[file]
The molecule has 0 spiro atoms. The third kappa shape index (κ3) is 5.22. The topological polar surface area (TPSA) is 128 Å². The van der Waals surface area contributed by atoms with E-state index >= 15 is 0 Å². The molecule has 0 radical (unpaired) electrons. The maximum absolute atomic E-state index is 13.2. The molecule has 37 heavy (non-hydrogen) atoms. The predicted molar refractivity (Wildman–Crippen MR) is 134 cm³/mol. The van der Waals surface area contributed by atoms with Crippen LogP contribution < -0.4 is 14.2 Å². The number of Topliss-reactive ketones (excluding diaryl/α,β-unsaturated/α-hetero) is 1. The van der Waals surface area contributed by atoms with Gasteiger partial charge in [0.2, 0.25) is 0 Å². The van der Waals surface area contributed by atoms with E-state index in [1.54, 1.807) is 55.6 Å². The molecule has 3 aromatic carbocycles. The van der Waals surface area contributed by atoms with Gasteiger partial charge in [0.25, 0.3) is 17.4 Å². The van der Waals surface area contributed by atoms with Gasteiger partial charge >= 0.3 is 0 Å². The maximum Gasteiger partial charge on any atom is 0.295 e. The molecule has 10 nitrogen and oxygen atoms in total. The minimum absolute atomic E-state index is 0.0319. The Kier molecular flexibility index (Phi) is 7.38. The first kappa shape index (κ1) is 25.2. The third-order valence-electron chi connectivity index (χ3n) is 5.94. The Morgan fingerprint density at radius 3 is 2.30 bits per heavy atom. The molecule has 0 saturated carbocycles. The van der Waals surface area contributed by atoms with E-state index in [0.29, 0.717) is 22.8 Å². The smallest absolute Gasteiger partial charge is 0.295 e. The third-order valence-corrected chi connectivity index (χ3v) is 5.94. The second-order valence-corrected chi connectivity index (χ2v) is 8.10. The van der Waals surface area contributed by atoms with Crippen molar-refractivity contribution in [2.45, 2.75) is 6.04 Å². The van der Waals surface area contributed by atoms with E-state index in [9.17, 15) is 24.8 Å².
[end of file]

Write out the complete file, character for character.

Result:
The molecule has 0 spiro atoms. The third kappa shape index (κ3) is 5.22. The topological polar surface area (TPSA) is 128 Å². The van der Waals surface area contributed by atoms with E-state index >= 15 is 0 Å². The molecule has 0 radical (unpaired) electrons. The maximum absolute atomic E-state index is 13.2. The molecule has 37 heavy (non-hydrogen) atoms. The predicted molar refractivity (Wildman–Crippen MR) is 134 cm³/mol. The van der Waals surface area contributed by atoms with Crippen LogP contribution < -0.4 is 14.2 Å². The number of Topliss-reactive ketones (excluding diaryl/α,β-unsaturated/α-hetero) is 1. The van der Waals surface area contributed by atoms with Gasteiger partial charge in [0.2, 0.25) is 0 Å². The van der Waals surface area contributed by atoms with E-state index in [1.54, 1.807) is 55.6 Å². The molecule has 3 aromatic carbocycles. The van der Waals surface area contributed by atoms with Gasteiger partial charge in [0.25, 0.3) is 17.4 Å². The van der Waals surface area contributed by atoms with Gasteiger partial charge >= 0.3 is 0 Å². The maximum Gasteiger partial charge on any atom is 0.295 e. The molecule has 10 nitrogen and oxygen atoms in total. The minimum absolute atomic E-state index is 0.0319. The Kier molecular flexibility index (Phi) is 7.38. The first kappa shape index (κ1) is 25.2. The third-order valence-electron chi connectivity index (χ3n) is 5.94. The Morgan fingerprint density at radius 3 is 2.30 bits per heavy atom. The molecule has 0 saturated carbocycles. The van der Waals surface area contributed by atoms with E-state index in [0.29, 0.717) is 22.8 Å². The smallest absolute Gasteiger partial charge is 0.295 e. The third-order valence-corrected chi connectivity index (χ3v) is 5.94. The second-order valence-corrected chi connectivity index (χ2v) is 8.10. The van der Waals surface area contributed by atoms with Crippen molar-refractivity contribution in [2.45, 2.75) is 6.04 Å². The van der Waals surface area contributed by atoms with E-state index in [9.17, 15) is 24.8 Å².